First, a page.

This article the 2nd in a series, where we’re building a Linked Data application to map the English Indices of Multiple Deprivation Stats. The final source code for the app can be found on github. If you missed the first part, you can find it here.
Note: These articles use Github gists for showing code-snippets, and if you’re viewing this in a feed reader they might not show up. So I recommend you read it on the web instead.
In the last instalment, we got the basic page and code structure set up. In this article we’ll explore how the deprivation data is stored, write some SPARQL to query it, and draw a Google map.
The score data is available as Linked Data in a variety of datasets: one for each deprivation domain (i.e. housing, crime etc), plus a dataset of combined scores. All of the data in these datasets is accessible through a SPARQL endpoint.
PublishMyData, the platform on which this Linked Data is hosted, caches the results of commonly executed SPARQL queries (and will therefore respond more quickly to common queries). This means that by making our app only make a relatively small number of distinct different queries against the server, we can ensure better performance. We should bear this in mind for later.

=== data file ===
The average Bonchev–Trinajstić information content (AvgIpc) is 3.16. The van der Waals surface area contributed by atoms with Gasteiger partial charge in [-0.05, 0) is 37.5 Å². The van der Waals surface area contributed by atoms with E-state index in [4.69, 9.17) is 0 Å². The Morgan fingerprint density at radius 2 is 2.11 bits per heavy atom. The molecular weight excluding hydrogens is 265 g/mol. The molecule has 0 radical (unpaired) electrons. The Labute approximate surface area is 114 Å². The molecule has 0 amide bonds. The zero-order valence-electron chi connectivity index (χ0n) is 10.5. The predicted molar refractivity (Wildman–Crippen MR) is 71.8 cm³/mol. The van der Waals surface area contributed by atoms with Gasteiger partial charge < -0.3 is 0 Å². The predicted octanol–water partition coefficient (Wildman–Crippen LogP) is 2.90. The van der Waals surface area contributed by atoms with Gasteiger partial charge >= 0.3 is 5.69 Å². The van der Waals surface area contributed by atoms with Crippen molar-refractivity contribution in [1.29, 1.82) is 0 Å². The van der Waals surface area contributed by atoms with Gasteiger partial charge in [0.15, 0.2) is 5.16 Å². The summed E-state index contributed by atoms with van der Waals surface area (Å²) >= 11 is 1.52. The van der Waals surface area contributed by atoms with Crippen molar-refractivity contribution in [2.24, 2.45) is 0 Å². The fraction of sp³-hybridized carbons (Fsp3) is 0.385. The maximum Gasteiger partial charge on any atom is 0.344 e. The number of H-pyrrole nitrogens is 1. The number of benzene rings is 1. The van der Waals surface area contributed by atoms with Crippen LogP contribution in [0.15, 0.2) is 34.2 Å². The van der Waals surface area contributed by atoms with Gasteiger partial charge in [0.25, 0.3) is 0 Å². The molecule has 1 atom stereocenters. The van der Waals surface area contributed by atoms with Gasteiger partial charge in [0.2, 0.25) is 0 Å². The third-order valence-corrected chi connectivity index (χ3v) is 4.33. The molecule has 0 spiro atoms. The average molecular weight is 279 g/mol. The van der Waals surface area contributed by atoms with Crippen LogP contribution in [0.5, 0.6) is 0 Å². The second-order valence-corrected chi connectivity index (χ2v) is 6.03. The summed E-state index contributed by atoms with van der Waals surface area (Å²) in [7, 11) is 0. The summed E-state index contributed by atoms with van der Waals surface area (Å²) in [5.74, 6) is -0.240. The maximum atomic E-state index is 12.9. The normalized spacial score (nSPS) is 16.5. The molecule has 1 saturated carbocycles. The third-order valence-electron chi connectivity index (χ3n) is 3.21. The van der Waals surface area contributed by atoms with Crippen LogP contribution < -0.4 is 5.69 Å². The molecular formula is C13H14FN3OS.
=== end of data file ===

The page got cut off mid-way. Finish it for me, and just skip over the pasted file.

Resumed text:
The boundaries of the LSOAs are available as GeoJSON in two forms from the OpenDataCommunities.org server:
1. Individual polygon definitions with urls such as:
2. Polygon-definitions for 0.1-degree lat-long ‘square’ tiles, with urls such as:
Getting the data
There are over 32,000 LSOAs in England, and 8 different indicators of deprivation, which makes a total of over a quarter of a million observations (like this one). So, it wouldn’t make sense to just download all the data to the browser: we only want to get the data relevant to the portion of the map currently being viewed. Let’s do this via a SPARQL query.
The following query will get all the LSOAs along with their scores and lat/long centroids within a certain bounded area:
(You can see the results of this query, and experiment with the SPARQL, here)
Drawing the Map
Before we can do anything interesting, we’ll need a Google map object, so lets make one in our main closure (in the HTML page). The map will draw itself in the
map_canvas element, and initialize its location to Manchester, where my office is (feel free to pick a different initial location if you like).
Refresh your browser, and you should see the map being rendered at your initial lat/long.